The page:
Do let me know if the Letters to Mrs. Macauley are gone, and by whom. The Enclosed is Rather more lengthy than I should have presumed to have been, to a Lady of her Distinguished Character but that I thought the Circumstences of America were such that it demanded some perticulers from Every hand, more Especially as we have so Many Busy and Mischevious tongues and pens (of not much more importance than a Womans) to Vilify and misrepresent us.
If you Recieve any pleasure in the perusal, or if the Gratification of Curiosity is a Ballence for the trouble of picking it out I shall not Regret the puting it into your hand, as an oppertunity of obliging Mrs. Adams will always give pleasure to her sincere & affectionate Friend,
[signed] Mercy Warren
RC (Adams Papers); addressed: “For Mrs. Adams.” Enclosure: Mrs. Warren to Mrs. Macaulay, 29 Dec. 1774; see note 2.
1. Apparently missing.
2. The “Distinguished Lady” was certainly Catharine Macaulay, and the “Copy” of a letter to her is probably AA 's letter printed above under the assigned date of 1774. The enclosure in Mrs. Warren's letter was a long letter to Mrs. Macaulay, 29 Dec. 1774, which remains in the Adams Papers. Apparently no early opportunity for conveying it occurred; before long, communication with England was cut off, and it was never sent.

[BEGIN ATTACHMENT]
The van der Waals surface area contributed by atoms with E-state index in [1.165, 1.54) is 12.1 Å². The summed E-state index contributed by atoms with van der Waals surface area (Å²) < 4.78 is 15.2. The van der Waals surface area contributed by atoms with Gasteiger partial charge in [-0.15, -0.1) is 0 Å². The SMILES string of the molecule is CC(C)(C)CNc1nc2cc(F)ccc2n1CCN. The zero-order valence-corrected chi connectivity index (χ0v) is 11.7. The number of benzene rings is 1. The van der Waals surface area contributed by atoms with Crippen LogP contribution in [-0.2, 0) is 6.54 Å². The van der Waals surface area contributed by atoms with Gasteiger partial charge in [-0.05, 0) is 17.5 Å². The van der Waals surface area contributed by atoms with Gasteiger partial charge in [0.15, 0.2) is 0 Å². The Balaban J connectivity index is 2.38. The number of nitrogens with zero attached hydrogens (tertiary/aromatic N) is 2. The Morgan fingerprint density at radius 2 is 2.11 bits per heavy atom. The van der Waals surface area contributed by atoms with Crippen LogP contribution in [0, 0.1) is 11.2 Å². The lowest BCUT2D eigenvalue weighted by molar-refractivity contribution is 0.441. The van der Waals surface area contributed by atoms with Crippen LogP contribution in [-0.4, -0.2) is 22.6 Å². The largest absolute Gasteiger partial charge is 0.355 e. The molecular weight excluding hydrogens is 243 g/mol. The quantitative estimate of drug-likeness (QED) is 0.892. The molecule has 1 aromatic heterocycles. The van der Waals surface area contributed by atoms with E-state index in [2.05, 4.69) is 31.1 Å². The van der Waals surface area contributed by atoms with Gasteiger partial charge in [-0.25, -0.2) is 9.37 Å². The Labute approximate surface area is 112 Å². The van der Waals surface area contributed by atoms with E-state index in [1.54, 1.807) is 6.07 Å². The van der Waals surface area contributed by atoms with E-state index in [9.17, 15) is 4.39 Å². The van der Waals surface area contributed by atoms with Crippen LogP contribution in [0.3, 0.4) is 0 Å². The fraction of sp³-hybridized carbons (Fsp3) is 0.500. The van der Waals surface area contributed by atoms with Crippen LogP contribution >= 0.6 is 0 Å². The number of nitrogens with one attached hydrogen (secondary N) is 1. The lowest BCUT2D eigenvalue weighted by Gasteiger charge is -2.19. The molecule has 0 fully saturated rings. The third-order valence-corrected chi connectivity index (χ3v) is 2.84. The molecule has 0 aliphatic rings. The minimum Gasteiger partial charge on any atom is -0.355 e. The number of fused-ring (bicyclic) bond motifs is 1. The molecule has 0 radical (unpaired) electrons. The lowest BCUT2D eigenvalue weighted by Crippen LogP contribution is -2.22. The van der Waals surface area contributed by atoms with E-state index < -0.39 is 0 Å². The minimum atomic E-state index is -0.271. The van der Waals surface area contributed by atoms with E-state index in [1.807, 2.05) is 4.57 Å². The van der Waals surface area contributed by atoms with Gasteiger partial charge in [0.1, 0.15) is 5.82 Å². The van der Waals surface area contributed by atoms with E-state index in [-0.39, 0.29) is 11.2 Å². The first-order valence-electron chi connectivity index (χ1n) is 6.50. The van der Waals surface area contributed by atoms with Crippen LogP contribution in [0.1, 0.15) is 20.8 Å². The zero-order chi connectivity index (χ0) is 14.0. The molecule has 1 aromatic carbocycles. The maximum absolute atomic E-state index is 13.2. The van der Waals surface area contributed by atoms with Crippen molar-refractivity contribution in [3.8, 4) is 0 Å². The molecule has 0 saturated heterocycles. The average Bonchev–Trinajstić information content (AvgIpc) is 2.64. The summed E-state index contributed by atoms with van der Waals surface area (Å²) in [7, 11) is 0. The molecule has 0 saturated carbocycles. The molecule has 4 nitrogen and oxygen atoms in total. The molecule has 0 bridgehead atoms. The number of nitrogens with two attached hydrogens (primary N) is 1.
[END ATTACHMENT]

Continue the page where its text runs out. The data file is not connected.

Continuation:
3. This and what follows pertains to rumors attributing to Mrs. Warren the authorship of The Group. The rumors were correct, but she did not relish them.

Docno: ADMS-04-01-02-0124

Author: Adams, John
Recipient: Adams, Abigail
Date: 1775-04-30

John Adams to Abigail Adams

[salute] My Dear

I arrived here, last Evening, and have attended Mr. Strongs Meeting all this Day. I rode alone, all the Way to this Place. Here I found my worthy Brothers Hancock and Adams.1 Cushing, We hear, spends this Day at Windham, and has sent us Word that he will join us here, tomorrow.—Mr. Paine is here too.—All well.
We have good Accounts from N. York and N. Ca[rolina]—very good. I have no Doubts now of the Union.
{ 189 }
Jose. Bass is a very clever, sober, discreet Youth. He has been an agreable Companion to me, and very attentive. Let his Friends know he is well, and highly pleased with his Travells.2 My Love to the Children and all the Family. My Duty to my Mother, and Love to my two Brothers. My Duty to your Father. Tell him, my Mare will carry me like a Lion to Phyladelphia, and that his behaves very well.3 My Duty to your Mother, and a thousand thanks for her Cake. Love to Brother Cranch and sister, and to sister Betcy. Let every Body write to me. I will write you, as often as possible. God bless you and yours.
[signed] No Name
RC (Adams Papers); addressed: “To Mrs. Abigail Adams Braintree”; endorsed: “No. 1.”
1. JA had probably set off for the second Continental Congress on 26 April. John Hancock had replaced James Bowdoin (who had not attended the first Congress) in the Massachusetts delegation. From Hartford on, the delegates traveled together, arriving in Philadelphia on 10 May.
2. Joseph Bass, a Braintree neighbor's son, was JA 's servant during the second Congress. See JA 's accounts with him in Diary and Autobiography , 2:167, 170, 225–226.
3. See, however, JA to AA , 8 May, below.